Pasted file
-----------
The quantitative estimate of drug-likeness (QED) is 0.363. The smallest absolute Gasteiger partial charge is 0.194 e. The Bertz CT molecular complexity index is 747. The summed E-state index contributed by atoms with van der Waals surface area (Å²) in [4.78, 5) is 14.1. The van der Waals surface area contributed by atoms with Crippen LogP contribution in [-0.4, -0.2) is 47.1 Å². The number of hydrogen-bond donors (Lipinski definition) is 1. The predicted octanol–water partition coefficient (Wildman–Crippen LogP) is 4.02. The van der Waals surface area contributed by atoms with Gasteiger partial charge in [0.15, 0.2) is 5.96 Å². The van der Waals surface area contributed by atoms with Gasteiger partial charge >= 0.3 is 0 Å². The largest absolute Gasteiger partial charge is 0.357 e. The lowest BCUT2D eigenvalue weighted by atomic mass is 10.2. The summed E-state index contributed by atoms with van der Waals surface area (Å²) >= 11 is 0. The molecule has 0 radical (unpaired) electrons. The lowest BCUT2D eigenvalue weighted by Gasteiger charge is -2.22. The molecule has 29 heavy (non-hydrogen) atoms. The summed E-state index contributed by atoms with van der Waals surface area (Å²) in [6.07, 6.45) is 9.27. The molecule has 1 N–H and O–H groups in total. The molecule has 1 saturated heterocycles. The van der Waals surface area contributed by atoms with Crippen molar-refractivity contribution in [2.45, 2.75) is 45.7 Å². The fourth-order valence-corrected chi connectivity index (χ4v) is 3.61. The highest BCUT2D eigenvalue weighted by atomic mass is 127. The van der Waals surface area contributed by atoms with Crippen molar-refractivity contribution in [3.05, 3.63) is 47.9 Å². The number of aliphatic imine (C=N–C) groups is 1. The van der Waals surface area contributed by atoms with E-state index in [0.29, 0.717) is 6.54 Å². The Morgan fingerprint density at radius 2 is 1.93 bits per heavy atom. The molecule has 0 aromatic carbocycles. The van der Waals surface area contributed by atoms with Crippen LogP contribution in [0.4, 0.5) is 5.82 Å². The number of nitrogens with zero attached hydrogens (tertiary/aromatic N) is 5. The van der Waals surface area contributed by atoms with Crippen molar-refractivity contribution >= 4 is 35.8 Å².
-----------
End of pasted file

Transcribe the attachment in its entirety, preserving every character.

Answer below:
The quantitative estimate of drug-likeness (QED) is 0.363. The smallest absolute Gasteiger partial charge is 0.194 e. The Bertz CT molecular complexity index is 747. The summed E-state index contributed by atoms with van der Waals surface area (Å²) in [4.78, 5) is 14.1. The van der Waals surface area contributed by atoms with Crippen LogP contribution in [-0.4, -0.2) is 47.1 Å². The number of hydrogen-bond donors (Lipinski definition) is 1. The predicted octanol–water partition coefficient (Wildman–Crippen LogP) is 4.02. The van der Waals surface area contributed by atoms with Gasteiger partial charge in [0.15, 0.2) is 5.96 Å². The van der Waals surface area contributed by atoms with Gasteiger partial charge >= 0.3 is 0 Å². The largest absolute Gasteiger partial charge is 0.357 e. The lowest BCUT2D eigenvalue weighted by atomic mass is 10.2. The summed E-state index contributed by atoms with van der Waals surface area (Å²) >= 11 is 0. The molecule has 0 radical (unpaired) electrons. The lowest BCUT2D eigenvalue weighted by Gasteiger charge is -2.22. The molecule has 29 heavy (non-hydrogen) atoms. The summed E-state index contributed by atoms with van der Waals surface area (Å²) in [6.07, 6.45) is 9.27. The molecule has 1 N–H and O–H groups in total. The molecule has 1 saturated heterocycles. The van der Waals surface area contributed by atoms with Crippen molar-refractivity contribution in [2.45, 2.75) is 45.7 Å². The fourth-order valence-corrected chi connectivity index (χ4v) is 3.61. The highest BCUT2D eigenvalue weighted by atomic mass is 127. The van der Waals surface area contributed by atoms with Crippen molar-refractivity contribution in [3.05, 3.63) is 47.9 Å². The number of aliphatic imine (C=N–C) groups is 1. The van der Waals surface area contributed by atoms with E-state index in [0.29, 0.717) is 6.54 Å². The Morgan fingerprint density at radius 2 is 1.93 bits per heavy atom. The molecule has 0 aromatic carbocycles. The van der Waals surface area contributed by atoms with Crippen LogP contribution in [0.4, 0.5) is 5.82 Å². The number of nitrogens with zero attached hydrogens (tertiary/aromatic N) is 5. The van der Waals surface area contributed by atoms with Crippen molar-refractivity contribution >= 4 is 35.8 Å².